It’s not that I don’t have notes for a Restaurant of the Week, or even two or three of them, but I’m leaving today for vacation and didn’t have time to compile one. I’m off next week too. This feature will return June 22. In the meantime, columns will appear Friday and Sunday before going dark for a week.
Sunday’s column starts off with the food truck schedule in Montclair and Pomona, continues with an update on my movie series in Ontario and Culture Corner items from various communities, and ends with a Valley Vignette.
Longtime readers of this blog will recall a string of comments a few years back by a fella who gave his name as Hal Linker and referred to his wife as Hadla. There was confusion on my part that he quickly cleared up by saying these weren’t their real names but were taken from a globe-trotting couple with a travel show on SoCal TV in the ’60s and ’70s.
Well, the son of the Linkers emails to tell me more about his parents and their travels:
My wife told me about your blog and postings by “Hal and Hadla Linker.”
Two readers sent slightly wacky notes in response to my column on John Clifford’s Garey Avenue restaurant crawl. Those kick off Friday’s column, which also has a bunch of Culture Corner items, a correction and a Valley Vignette.
What, what, what were my favorite restaurants of the 47 I wrote about in 2016 on this blog? I make my choices in Sunday’s column, followed by cultural and other items from around the valley, one of which involves Knott’s Berry Farm and another of which involves “Star Wars.”
A few years ago, I started jotting down Restaurant of the Week possibilities by city, crossing out spots where I went or that closed, adding new spots that I saw or that were suggested to me. It was only recently that I started over with a fresh sheet of paper. Above is the endlessly revised first list; click on it for a readable view if you like. Even without clicking, one thing is obvious: This list should have been tossed long before I finally did so.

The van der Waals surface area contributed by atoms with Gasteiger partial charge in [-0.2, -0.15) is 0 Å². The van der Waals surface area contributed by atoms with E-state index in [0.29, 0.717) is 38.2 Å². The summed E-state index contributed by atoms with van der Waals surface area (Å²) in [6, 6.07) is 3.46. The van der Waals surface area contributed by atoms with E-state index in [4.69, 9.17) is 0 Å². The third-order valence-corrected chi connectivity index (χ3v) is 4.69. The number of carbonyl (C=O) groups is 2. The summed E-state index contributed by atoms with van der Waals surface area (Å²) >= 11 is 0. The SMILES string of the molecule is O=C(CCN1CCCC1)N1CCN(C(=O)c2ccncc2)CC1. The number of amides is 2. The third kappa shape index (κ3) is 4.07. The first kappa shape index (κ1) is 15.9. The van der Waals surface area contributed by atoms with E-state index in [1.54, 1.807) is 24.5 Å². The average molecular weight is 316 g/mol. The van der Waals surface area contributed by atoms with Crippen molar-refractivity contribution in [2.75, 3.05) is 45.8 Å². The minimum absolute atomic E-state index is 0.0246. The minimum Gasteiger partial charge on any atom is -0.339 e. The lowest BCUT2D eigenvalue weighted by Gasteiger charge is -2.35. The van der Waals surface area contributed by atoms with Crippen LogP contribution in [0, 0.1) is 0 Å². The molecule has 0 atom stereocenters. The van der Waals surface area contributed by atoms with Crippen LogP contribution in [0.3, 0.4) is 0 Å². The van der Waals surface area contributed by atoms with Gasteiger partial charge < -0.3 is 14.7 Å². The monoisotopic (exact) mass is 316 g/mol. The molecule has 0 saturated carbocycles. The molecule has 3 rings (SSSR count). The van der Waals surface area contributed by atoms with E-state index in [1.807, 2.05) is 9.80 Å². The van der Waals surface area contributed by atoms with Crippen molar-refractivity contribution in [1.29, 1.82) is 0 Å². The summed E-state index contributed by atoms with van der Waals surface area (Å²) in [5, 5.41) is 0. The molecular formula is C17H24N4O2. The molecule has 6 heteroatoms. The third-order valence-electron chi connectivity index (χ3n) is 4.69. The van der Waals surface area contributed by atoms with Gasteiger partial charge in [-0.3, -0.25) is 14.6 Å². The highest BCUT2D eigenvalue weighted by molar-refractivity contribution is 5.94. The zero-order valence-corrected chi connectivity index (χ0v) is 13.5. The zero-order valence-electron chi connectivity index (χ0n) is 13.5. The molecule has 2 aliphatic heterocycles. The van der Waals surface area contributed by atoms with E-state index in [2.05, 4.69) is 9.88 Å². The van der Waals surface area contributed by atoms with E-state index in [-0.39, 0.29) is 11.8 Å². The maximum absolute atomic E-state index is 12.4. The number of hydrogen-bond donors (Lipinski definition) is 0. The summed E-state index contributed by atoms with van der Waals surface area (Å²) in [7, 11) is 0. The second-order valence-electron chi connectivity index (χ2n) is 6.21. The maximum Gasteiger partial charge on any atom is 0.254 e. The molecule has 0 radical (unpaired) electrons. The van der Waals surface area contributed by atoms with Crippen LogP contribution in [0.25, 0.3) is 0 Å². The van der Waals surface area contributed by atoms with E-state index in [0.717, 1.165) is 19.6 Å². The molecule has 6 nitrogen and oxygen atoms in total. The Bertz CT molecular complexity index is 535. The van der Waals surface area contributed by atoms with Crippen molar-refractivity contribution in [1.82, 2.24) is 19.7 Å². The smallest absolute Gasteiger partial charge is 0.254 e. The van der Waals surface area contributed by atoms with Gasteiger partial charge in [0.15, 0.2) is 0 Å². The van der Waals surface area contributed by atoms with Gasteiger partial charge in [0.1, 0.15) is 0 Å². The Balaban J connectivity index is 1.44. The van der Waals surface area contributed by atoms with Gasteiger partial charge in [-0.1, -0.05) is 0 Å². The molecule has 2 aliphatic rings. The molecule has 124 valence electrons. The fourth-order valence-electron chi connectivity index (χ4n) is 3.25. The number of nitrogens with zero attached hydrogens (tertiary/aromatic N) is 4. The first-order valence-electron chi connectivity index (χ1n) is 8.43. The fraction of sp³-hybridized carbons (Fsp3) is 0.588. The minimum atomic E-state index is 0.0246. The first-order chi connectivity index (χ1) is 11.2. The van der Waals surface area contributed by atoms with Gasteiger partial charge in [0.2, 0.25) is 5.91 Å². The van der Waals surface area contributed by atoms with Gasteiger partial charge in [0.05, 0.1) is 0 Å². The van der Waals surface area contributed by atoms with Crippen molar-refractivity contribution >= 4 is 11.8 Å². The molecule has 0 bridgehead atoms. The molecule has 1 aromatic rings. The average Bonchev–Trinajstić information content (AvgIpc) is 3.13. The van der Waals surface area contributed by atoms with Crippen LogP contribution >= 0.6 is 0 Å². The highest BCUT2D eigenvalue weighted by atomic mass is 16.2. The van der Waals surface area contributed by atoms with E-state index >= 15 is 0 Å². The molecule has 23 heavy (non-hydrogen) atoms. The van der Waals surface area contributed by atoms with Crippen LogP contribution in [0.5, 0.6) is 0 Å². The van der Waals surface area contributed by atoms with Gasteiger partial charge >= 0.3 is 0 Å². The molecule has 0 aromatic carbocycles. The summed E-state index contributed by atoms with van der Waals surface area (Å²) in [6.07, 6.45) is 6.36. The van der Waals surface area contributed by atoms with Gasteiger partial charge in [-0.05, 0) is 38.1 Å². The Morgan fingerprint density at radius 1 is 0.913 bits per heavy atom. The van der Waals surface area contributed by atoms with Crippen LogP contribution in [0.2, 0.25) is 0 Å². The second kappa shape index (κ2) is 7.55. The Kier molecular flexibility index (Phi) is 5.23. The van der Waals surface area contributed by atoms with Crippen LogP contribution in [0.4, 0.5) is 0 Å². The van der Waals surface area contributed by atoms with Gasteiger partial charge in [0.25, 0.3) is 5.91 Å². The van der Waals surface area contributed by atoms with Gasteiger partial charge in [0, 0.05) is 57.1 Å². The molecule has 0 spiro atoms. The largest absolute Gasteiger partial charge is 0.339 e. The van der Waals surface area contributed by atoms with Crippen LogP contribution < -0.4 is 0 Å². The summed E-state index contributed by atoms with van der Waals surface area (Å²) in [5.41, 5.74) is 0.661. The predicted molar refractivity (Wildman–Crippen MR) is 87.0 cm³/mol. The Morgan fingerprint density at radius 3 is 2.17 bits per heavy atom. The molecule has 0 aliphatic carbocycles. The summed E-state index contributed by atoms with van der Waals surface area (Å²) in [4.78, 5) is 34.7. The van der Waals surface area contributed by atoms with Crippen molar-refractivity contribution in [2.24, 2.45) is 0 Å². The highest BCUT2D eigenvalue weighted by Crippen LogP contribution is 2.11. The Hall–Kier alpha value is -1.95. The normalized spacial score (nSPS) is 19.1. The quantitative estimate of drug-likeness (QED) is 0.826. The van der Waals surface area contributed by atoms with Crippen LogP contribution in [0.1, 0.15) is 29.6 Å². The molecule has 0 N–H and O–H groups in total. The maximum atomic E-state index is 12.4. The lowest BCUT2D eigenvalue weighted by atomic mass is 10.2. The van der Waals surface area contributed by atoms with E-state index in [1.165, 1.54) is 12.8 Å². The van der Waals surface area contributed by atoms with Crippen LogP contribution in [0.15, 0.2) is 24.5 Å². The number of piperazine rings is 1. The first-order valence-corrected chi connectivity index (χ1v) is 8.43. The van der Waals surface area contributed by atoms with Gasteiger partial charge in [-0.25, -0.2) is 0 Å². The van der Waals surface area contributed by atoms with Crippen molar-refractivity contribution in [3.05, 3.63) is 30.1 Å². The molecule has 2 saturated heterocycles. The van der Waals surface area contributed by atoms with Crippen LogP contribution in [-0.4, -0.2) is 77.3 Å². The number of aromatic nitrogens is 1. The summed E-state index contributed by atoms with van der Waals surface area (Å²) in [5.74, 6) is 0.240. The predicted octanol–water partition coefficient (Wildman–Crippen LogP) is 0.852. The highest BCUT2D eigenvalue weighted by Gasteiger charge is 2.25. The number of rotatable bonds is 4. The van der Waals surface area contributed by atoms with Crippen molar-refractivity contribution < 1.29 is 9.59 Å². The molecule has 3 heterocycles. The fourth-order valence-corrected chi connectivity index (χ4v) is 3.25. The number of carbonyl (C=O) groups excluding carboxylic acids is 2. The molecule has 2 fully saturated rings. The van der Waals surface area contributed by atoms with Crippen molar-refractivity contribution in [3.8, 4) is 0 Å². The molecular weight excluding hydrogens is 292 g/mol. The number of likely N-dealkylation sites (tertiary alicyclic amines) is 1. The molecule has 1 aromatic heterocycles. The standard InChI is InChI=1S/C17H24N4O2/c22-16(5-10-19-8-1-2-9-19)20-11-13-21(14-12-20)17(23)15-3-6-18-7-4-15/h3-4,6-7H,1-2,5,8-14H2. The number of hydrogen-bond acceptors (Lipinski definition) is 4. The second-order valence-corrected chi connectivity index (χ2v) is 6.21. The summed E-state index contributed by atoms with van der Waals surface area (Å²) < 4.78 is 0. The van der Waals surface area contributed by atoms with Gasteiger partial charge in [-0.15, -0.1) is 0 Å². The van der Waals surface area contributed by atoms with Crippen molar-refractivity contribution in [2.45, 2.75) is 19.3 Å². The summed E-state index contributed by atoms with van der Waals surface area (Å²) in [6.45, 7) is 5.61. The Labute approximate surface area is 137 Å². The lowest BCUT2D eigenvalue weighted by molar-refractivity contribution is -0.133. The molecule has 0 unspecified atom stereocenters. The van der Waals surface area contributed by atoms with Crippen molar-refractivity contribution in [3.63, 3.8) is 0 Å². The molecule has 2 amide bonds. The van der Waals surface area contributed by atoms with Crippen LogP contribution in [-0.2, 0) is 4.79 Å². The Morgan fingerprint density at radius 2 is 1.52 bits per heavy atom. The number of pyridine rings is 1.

Friday’s column profiles a centenarian who’s about to turn 101. Her pals say she’s a an excellent pinochle player and also an excellent friend.
In Pasadena recently, I noticed a parking sign in the Playhouse district, above, had an addition: “No Parking 2 a.m. to 6 a.m. City Wide.” That reminded me of Claremont’s long-established policy, below, which bans street parking during those same hours, which many residents hate. (Claremont only posts the signs at entrances to the city, another irritant.)
People always say Claremont is trying to copy Pasadena. Is this a case of the opposite occurring?
Update: Maybe not — reader Henry Fung says Pasadena has had a ban for years but only had signs at city limits, a la Claremont, until recently.
Friday’s column starts with my look back at memorable restaurants of 2015 — and news that Pomona’s Stein Haus, the former Friar Tuck’s, has closed. After that: a bunch of short items from Chino Hills, the cinema scene and Upland.
There’s no particular rhyme or reason to how I choose restaurants for my Restaurant of the Week posts, other than that I try not to leave any cities out. But some cities get more exposure here than others.
Fontana, Chino and San Dimas have had the least attention traditionally, with Fontana and San Dimas being on our borders and Chino, like them, being hard to get to on my lunch break. (Poor Fontana had only been featured three times prior to Jan. 1.)
For 2015, though, I decided to start off right by rotating among all our cities. In order, I’ve written about Seventh Heaven (Upland), El Fortin 3 (Chino), Stein Haus (Pomona), Noodle House (Chino Hills), El Gallo Giro (Fontana), 5 Star Pizza (Ontario), Lucille’s BBQ (Rancho Cucamonga), Cafe Moderno (Montclair), the Harvey Mudd Dining Hall (Claremont), Wahfles (La Verne) and Angela’s Italian Kitchen (San Dimas).
From this point, I won’t be sticking to a rotation, as it’s kind of limiting, but at least I got to every city this year, something I can’t always say. And it’s barely spring.
(True, I didn’t get to Diamond Bar, Glendora or Norco, at least not yet, but those are really the hinterlands as far as we’re concerned.)